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Large-scale functional genomics will require fast, high-throughput experimental techniques, coupled with sophisticated computer algorithms for data analysis and experiment planning. In this paper, we introduce a combined experimental-computational protocol called Structure-Activity Relation by Mass Spectrometry (SAR by MS), which can be used to elucidate the function of protein-DNA or protein-protein complexes. We present algorithms for SAR by MS and analyze their complexity. Carefully-designed Matrix-Assisted Laser Desorption/Ionization Time-Of-Flight (MALDI TOF) and Electrospray Ionization (ESI) assays require only femtomolar samples, take only microseconds per spectrum to record, enjoy a resolution of up to one dalton in $10^6$, and (in the case of MALDI) can operate on protein complexes up to a megadalton in mass. Hence, the technique is attractive for high-throughput functional genomics.
In SAR by MS, selected residues or nucleosides are 2H-, 13C-, and/or 15N-labeled. Second, the complex is crosslinked. Third, the complex is cleaved with proteases and/or endonucleases. Depending on the binding mode, some cleavage sites will be shielded by the crosslinking. Finally, a mass spectrum of the resulting fragments is obtained and analyzed. The last step is the Data Analysis phase, in which the mass signatures are interpreted to obtain constraints on the functional binding mode. Experiment Planning entails deciding what labeling strategy and cleaving agents to employ, so as to minimize mass degeneracy and spectral overlap, in order that the constraints derived in data analysis yield a small number of binding hypotheses.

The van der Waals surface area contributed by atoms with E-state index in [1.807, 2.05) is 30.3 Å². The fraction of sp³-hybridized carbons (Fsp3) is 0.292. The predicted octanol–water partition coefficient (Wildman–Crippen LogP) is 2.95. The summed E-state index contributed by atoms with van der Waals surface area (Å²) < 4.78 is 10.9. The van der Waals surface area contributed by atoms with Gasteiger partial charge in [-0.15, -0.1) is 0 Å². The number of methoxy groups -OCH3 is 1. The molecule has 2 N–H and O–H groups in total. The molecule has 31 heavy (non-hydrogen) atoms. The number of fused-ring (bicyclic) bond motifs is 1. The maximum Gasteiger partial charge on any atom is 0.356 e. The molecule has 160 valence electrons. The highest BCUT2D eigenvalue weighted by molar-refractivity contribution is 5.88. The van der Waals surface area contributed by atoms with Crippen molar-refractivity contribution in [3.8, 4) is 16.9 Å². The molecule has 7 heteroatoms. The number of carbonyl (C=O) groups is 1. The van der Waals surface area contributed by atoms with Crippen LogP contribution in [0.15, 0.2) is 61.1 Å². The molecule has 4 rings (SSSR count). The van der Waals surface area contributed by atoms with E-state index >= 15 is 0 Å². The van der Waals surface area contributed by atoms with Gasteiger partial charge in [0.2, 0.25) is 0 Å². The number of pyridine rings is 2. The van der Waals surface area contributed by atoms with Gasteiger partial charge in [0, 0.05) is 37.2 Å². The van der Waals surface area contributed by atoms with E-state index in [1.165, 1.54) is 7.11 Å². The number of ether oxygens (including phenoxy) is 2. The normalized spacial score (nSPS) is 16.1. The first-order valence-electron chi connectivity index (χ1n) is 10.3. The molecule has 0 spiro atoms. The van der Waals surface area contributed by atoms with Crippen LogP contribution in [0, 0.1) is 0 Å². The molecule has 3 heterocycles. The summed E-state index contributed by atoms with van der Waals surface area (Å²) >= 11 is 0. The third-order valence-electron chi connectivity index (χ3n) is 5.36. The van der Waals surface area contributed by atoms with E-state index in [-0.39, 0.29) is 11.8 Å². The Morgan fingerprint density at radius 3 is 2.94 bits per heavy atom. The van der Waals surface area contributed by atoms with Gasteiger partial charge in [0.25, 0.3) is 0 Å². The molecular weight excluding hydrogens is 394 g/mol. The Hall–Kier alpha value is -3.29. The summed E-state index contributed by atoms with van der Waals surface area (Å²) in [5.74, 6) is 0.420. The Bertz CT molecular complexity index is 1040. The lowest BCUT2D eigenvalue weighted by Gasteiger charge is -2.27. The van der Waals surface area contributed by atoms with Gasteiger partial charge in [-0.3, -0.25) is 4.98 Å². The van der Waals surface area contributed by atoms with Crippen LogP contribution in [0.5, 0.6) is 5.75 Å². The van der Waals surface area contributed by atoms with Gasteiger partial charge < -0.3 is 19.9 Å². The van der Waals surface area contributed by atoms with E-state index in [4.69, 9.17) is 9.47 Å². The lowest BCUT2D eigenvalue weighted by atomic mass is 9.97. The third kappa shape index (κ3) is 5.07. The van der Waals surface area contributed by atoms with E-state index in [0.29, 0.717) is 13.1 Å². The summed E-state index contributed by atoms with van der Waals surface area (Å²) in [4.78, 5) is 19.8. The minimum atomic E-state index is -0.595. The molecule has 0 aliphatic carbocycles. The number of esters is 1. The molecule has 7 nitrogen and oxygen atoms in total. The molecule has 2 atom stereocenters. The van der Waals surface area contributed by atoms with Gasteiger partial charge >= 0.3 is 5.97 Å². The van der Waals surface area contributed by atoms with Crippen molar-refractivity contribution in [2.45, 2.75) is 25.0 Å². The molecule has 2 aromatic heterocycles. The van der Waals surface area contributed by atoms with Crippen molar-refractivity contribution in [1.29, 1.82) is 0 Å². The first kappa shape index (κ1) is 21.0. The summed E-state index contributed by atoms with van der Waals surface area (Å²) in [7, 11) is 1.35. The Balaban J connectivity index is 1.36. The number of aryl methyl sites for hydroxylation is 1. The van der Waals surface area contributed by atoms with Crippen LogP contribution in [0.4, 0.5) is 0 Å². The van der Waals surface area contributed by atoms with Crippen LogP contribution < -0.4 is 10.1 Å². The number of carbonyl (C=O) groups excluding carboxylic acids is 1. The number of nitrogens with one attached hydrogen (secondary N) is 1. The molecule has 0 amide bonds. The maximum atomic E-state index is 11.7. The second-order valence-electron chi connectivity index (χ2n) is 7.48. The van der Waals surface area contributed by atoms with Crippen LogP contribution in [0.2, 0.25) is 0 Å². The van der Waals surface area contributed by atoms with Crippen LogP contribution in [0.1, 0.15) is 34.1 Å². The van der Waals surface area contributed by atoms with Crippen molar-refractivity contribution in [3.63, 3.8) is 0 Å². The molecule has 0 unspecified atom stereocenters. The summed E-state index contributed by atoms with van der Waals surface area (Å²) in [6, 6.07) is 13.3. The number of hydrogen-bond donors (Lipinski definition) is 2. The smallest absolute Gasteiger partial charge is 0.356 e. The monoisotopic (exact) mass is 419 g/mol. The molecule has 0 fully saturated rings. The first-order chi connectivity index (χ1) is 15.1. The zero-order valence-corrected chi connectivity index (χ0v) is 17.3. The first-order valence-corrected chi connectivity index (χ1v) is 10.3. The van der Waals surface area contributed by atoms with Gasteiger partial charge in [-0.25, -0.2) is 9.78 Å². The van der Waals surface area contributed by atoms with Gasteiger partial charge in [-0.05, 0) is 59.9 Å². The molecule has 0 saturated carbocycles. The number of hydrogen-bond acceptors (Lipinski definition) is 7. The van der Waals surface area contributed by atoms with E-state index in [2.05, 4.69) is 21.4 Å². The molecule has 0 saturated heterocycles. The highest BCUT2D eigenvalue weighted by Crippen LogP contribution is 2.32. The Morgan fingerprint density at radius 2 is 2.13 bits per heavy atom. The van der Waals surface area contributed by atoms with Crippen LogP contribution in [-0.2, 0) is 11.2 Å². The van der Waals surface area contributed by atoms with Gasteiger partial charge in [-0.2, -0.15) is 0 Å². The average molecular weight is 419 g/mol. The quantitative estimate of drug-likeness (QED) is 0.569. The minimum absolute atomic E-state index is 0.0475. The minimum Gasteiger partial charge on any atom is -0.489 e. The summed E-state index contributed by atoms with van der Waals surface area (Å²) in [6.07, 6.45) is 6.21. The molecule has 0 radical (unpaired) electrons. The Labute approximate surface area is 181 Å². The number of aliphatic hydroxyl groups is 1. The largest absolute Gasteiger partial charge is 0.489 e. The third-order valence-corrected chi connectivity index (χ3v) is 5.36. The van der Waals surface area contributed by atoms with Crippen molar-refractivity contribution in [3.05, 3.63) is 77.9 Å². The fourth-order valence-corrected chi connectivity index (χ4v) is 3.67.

A number of combinatorial and algorithmic questions arise in deriving algorithms for both Experiment Planning and Data Analysis. We explore the complexity of these problems, obtaining upper and lower bounds. Experimental results are reported from an implementation of our algorithms.
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Bruce Randall Donald, Chris Bailey-Kellogg, John J. Kelley, and Clifford Stein, "SAR by MS for Functional Genomics (Structure-Activity Relation by Mass Spectrometry)." Dartmouth Computer Science Technical Report PCS-TR99-359, October 1999.
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